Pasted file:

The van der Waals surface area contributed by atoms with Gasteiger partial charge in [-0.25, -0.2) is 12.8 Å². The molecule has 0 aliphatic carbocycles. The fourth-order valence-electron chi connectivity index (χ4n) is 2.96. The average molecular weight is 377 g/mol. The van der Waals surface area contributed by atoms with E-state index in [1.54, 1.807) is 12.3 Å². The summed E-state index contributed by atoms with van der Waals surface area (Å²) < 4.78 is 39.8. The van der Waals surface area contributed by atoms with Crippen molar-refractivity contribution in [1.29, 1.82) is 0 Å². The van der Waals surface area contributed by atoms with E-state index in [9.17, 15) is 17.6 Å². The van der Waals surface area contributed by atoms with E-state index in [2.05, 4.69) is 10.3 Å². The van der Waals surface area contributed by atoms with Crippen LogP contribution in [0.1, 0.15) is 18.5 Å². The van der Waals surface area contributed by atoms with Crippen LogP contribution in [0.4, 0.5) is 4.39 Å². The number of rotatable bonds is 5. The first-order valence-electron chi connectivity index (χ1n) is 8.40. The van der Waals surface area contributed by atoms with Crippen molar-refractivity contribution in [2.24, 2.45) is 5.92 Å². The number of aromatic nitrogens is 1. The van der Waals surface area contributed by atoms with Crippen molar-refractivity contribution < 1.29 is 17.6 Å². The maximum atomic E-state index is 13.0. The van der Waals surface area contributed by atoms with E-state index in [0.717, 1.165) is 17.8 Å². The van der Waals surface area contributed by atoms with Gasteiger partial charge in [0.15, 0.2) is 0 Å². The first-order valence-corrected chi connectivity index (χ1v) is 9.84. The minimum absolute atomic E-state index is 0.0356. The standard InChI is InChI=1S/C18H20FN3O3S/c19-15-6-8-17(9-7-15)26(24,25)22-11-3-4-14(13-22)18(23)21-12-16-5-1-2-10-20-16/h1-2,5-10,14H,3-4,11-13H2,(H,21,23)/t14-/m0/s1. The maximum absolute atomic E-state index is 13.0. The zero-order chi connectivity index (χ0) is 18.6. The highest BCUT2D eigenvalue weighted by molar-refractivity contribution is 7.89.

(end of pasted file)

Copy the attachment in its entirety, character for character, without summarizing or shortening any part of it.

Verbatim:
The van der Waals surface area contributed by atoms with Gasteiger partial charge in [-0.25, -0.2) is 12.8 Å². The molecule has 0 aliphatic carbocycles. The fourth-order valence-electron chi connectivity index (χ4n) is 2.96. The average molecular weight is 377 g/mol. The van der Waals surface area contributed by atoms with E-state index in [1.54, 1.807) is 12.3 Å². The summed E-state index contributed by atoms with van der Waals surface area (Å²) < 4.78 is 39.8. The van der Waals surface area contributed by atoms with Crippen molar-refractivity contribution in [1.29, 1.82) is 0 Å². The van der Waals surface area contributed by atoms with E-state index in [9.17, 15) is 17.6 Å². The van der Waals surface area contributed by atoms with E-state index in [2.05, 4.69) is 10.3 Å². The van der Waals surface area contributed by atoms with Crippen LogP contribution in [0.1, 0.15) is 18.5 Å². The van der Waals surface area contributed by atoms with Crippen LogP contribution in [0.4, 0.5) is 4.39 Å². The number of rotatable bonds is 5. The first-order valence-electron chi connectivity index (χ1n) is 8.40. The van der Waals surface area contributed by atoms with Crippen molar-refractivity contribution in [2.24, 2.45) is 5.92 Å². The number of aromatic nitrogens is 1. The van der Waals surface area contributed by atoms with Crippen molar-refractivity contribution < 1.29 is 17.6 Å². The maximum atomic E-state index is 13.0. The van der Waals surface area contributed by atoms with E-state index in [0.717, 1.165) is 17.8 Å². The van der Waals surface area contributed by atoms with Gasteiger partial charge in [0.15, 0.2) is 0 Å². The first-order valence-corrected chi connectivity index (χ1v) is 9.84. The minimum absolute atomic E-state index is 0.0356. The standard InChI is InChI=1S/C18H20FN3O3S/c19-15-6-8-17(9-7-15)26(24,25)22-11-3-4-14(13-22)18(23)21-12-16-5-1-2-10-20-16/h1-2,5-10,14H,3-4,11-13H2,(H,21,23)/t14-/m0/s1. The maximum absolute atomic E-state index is 13.0. The zero-order chi connectivity index (χ0) is 18.6. The highest BCUT2D eigenvalue weighted by molar-refractivity contribution is 7.89.